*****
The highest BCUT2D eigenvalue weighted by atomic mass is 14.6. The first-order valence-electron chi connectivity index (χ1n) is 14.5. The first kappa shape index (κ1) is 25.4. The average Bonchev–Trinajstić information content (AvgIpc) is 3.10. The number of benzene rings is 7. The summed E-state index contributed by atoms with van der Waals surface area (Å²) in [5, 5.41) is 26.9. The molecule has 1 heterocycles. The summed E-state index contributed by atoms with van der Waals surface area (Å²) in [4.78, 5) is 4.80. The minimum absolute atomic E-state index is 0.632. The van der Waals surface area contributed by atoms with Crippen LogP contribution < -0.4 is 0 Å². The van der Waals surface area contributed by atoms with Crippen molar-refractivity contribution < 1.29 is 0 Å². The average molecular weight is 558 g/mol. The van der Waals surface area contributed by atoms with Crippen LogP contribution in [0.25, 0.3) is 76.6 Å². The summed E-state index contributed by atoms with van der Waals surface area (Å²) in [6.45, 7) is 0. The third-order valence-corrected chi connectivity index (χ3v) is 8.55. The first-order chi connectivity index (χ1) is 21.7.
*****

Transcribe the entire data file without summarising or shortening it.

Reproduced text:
The highest BCUT2D eigenvalue weighted by atomic mass is 14.6. The first-order valence-electron chi connectivity index (χ1n) is 14.5. The first kappa shape index (κ1) is 25.4. The average Bonchev–Trinajstić information content (AvgIpc) is 3.10. The number of benzene rings is 7. The summed E-state index contributed by atoms with van der Waals surface area (Å²) in [5, 5.41) is 26.9. The molecule has 1 heterocycles. The summed E-state index contributed by atoms with van der Waals surface area (Å²) in [4.78, 5) is 4.80. The minimum absolute atomic E-state index is 0.632. The van der Waals surface area contributed by atoms with Crippen LogP contribution < -0.4 is 0 Å². The van der Waals surface area contributed by atoms with Crippen molar-refractivity contribution < 1.29 is 0 Å². The average molecular weight is 558 g/mol. The van der Waals surface area contributed by atoms with Crippen LogP contribution in [0.25, 0.3) is 76.6 Å². The summed E-state index contributed by atoms with van der Waals surface area (Å²) in [6.45, 7) is 0. The third-order valence-corrected chi connectivity index (χ3v) is 8.55. The first-order chi connectivity index (χ1) is 21.7.